Dear Comrade:

I was delighted to receive your good long letter this morning. I'm glad you wrote me all that about the magazine and your feeling. Your feeling is right, but it remains true that your magazine has been a credit to you. Still, I know that it has not been what you could make it if you could get the right fellows on the job. I have an intellectual carpenter here who writes for me occasionally. His name is J. E. Robinson, and he will try his hand on a thing for you. It may be a very good thing. He seemed pleased this morning when I broached the subject.

Wonderful reception at the State Teachers' Assn. in Oklahoma City. 10,000 teachers and lots of enthusiasm. My last audience, which was very large, fell hard for me. The other was a section meeting - English teachers - not so large, but very much for me evidently. The newspaper over there gave me a dinner, and it was a joy. Golden evening. I wound up by taking a plane back, but got only as far as Tulsa as the plane did not go through that day. Wonderful way to travel - seems the slowest possible mode of transportation, but we made 110 in 45 minutes with a brisk tail wind. It's the only way to travel, I feel. And hereafter, when ever possible I'll take a plane. Try it, and you'll be converted at once.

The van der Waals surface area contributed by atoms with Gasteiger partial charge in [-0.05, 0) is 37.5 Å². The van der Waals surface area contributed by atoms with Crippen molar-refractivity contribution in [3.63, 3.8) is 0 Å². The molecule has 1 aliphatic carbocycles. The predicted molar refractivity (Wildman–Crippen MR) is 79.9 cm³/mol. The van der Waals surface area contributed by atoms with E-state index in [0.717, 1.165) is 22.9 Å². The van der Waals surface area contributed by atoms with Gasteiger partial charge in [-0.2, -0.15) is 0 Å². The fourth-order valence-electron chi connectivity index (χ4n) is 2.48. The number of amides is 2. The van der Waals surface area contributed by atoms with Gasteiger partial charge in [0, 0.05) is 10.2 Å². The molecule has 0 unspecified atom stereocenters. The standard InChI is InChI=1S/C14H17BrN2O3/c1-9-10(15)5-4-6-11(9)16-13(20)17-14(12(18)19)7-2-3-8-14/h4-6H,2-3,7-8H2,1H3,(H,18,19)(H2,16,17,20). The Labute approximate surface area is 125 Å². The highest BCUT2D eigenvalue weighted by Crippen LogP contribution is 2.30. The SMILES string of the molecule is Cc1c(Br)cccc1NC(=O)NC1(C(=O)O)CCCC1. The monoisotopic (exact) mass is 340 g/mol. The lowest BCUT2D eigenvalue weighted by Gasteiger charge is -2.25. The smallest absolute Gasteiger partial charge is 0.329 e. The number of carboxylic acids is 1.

I'm going to take a three weeks trip through the Indian country in July. Sig will drive me in our Ford, and we'll have a time. Can you accompany us? Both Sig and I are looking forward to the trip. I bought a Ford sedan - old model T - in fine shape with this in mind. We use it now to drive in and out morning and evening. Saves carfare, as all three of us now come to town every day. The Gardner is in the garage for the winter.

Comrade, your continuing affection is one of the few really valuable things in this world for me. It I feel that way about you all the time. It seems wonderful that such a relation should actually persist year after year with no signs of petering out. Pretty good for this world, I'd say.

In my last letter to you I made a remark about this civilization of ours being a fool. I did not mean that the men and women in it are fools. Many are, of course, but millions certainly are not. I meant that the social scheme, based as it is so largely on lying and shenanigan and on the ideal of acquisition, is certainly leading us to terrible catastrophe. Maybe not very soon, but it must come. I call that sort of civilization a fool. Your remark about Carlyle's generalization is quite correct; but I could not make that sort of statement. I do love poor human beings like myself. I can't help loving them, for surely I need love as much as they.

Kindest thoughts for Mrs. House and our Mary. And the old and enduring love to you.


Write Prof. B. A. Botkin, University of Oklahoma, Norman, asking him to write an article for you on what he and others down there are doing in the way of collecting folk lore. He publishes a very interesting and valuable magazine called FOLK-SAY, A Regional Miscellany. Tell him I told you to write. This may be a good connection for you.

He's a real fellow.

Yes, I'll give you an article - maybe on "Tolerance".

After Five Days, Return to
N.E. Corner Twelfth Blvd. and Olive St.

United S[tates Postage?] 2 [Cents 2?]

Dr. Julius T. House, New River State College, Montgomery, West Virginia.